Exorcism (to drive out demons). While the Old Testament reports several cases of evil spirits afflicting humans (I Samuel 16:14; 18:10; Judges 9:23), such is subsumed under God's sovereign judgment; the Old Testament reports no exorcism. In the New Testament, however, Jesus' driving out of demons was a prominent feature of Jesus' ministry and a key sign that the kingdom of God had come and that God's Spirit was mightily at work through him (Mark 3:2030; parallels in Matthew 12:28; Luke 11:20). The world of Jesus' time, both Jewish and Greek, considered demon powers responsible for much ill fortune, especially sickness (see e.g., The Testament of Solomon in J. H. Charlesworth, The Old Testament Pseudepigrapha, vol I [Garden City, N.Y.: Doubleday], 1983 or Tobit 6-8). While the synoptic gospels report that Jesus commissioned his disciples to drive out demons as part of the gospel's liberation of the oppressed (Mark 3:15; 6:7,13: Luke 10:17-20), and Acts shows them doing so (5:16; 10:38; 16:18; 19:12), neither the Pauline nor Johannine writings report exorcisms. During the next two centuries exorcism played an important role in the spread of Christianity' promising and bringing deliverance from demons (Ferguson, 129).
Early 3rd-century documents describing baptismal rites include exorcistic abjurations as well as a period of several weeks before Easter when baptismal candidates participated in exorcistic liturgy daily to purify the person from the demonic power of past idolatrous worship (see Kelly and Webber). The Roman Catholic Church continued a rite of baptismal exorcism until the 1970s. Solemn exorcism apart from baptism is also practiced by authorized Roman Catholic priests. Lutherans, initially indifferent toward baptismal exorcism, later defended it against Calvinist opposition to it, opposition growing from a weakened sacramental theology (Martin in Swartley, Bondage, below). Exorcism apart from baptism never completely disappeared among Protestants but was rarely attempted in the face of Enlightenment rationalism and skepticism about the Devil. The Anabaptists never wrote about exorcism itself but opposed it in relation to infant baptism (Menno Simons, Writings, 252, 570, 700; Marpeck, 219). Until quite recent years, however, Mennonite baptismal vows included a vow of renunciation of Satan and all his works. In Pentecostal and Evangelical circles where exorcism is practiced the term deliverance ministry is preferred.
The relatively sparse Mennonite literature on the topic of Satan (Devil) gives almost no attention to exorcism or deliverance from evil spirits. Two articles by the Dutch Collegiant Frans Kuyper in the 17th century argue the existence of demons, but primarily for the purpose of seeking to prove to atheists the truth of spiritual realities (some stories do show prayer as the only way to quiet the overcome sufferers). Likewise a lecture by Douwe Simon Gorter (1856) affirms belief in the existence of a personal devil and good and evil spirits but does not address exorcism.
Mennonite writings on Satan often use the word devils to refer to demons (Wenger as editor of Menno's Writings, both Lepp-Reesor and Hiebert, and Hostetter, as cited under Satan). The German word Damonen or the English term demons rarely occur. This is likely due to the influence of the King James Version which translated the Greek daimonia as devils, rather than demons. The more common Mennonite use of the word demons after 1970 arose partly from use of newer Bible translations (Revised Standard Version, New International Version) as well as from worldwide missionary work, in which missionaries seeking to understand the culture of the people could not avoid the topics of demons, possession, and exorcism. Donald R. Jacobs' "Focal Pamphlet" entitled Demons (1972) arose from this context but also examined the need for and appropriate method of exorcism in the North American context. Jacobs said that great harm had been done to the gospel and missions by the Western assumption that belief in demons is superstition, making missionaries unwilling to attend to the topic. Because Western missionaries did not present Jesus Christ as the one who could defeat the demonic powers which the people experienced, the new believers accepted instead Western technology as the form of Christian power by which they were to order their lives. in contrast Pentecostal groups and growing African independent churches announced "that Jesus Christ is Lord of all, even the powers of evil spirits" (34-36).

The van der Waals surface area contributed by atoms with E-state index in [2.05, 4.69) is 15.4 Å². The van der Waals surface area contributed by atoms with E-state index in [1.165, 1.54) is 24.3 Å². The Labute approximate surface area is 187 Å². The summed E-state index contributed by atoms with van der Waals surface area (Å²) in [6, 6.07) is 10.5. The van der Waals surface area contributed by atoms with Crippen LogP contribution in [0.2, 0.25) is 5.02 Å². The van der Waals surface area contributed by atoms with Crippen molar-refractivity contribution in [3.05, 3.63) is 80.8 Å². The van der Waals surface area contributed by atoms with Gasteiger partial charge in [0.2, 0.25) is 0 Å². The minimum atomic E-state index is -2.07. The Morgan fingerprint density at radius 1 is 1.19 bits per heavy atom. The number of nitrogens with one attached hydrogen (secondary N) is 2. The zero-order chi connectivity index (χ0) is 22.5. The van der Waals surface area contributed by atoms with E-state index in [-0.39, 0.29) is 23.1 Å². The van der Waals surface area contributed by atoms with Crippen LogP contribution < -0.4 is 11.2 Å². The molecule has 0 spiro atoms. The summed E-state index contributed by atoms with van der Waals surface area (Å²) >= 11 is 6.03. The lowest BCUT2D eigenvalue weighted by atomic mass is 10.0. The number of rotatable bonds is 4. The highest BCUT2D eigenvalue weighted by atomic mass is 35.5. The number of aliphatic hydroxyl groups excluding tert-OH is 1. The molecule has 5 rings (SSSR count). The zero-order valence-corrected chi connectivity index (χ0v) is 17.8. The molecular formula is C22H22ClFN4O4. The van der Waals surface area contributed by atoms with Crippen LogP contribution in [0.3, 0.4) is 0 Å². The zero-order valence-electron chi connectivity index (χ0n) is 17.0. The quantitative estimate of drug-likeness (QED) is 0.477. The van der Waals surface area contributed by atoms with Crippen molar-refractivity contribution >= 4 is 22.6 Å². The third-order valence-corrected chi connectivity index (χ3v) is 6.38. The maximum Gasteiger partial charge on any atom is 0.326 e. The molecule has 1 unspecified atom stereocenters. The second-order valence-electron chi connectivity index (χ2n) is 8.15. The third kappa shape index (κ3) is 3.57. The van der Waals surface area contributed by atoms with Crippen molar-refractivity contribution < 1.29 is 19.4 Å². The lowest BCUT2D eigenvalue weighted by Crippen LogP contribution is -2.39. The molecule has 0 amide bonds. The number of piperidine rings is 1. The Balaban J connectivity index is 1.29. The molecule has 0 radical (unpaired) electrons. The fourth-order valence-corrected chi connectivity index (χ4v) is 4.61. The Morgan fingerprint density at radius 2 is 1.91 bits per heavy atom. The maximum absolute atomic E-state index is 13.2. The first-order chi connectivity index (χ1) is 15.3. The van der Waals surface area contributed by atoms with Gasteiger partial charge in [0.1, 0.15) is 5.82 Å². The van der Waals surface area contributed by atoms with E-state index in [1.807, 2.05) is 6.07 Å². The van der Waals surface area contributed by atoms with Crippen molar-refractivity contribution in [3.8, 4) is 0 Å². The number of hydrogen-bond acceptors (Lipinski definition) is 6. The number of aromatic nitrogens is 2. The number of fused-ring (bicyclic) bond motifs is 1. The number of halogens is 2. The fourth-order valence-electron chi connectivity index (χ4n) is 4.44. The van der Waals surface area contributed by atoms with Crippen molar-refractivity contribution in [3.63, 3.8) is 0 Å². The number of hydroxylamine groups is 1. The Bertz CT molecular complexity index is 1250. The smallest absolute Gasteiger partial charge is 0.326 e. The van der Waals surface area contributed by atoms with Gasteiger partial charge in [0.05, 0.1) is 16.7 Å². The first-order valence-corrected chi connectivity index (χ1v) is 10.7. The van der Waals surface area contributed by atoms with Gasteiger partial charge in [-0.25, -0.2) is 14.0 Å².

The rise of interest in the occult in American society, the influence of the charismatic renewal movement, the turn toward inwardness and search for spiritual meaning, the continuing questions of missionaries about the gospel's deliverance from demons, the sensational movie The Exorcist, and the practice of exorcism by some Mennonites gave the topic new priority in the the 1970s and 1980s. Paul M. Miller's book, The Devil Did Not Make Me Do It (1977) sought to respond to the issues by giving basic biblical teaching on Satan and Christ's victory. He recognized Jesus' use of exorcism but resisted its use today on the basis of what he saw as a trend in the Pauline and Johannine writings to move away from exorcism and combat evil and Satan in other ways. He called instead for pastoral care of demonized persons. In a 1988 paper Miller takes the same position generally but recognizes some exceptions for those needing to be freed from bondage to occult practices and allegiances.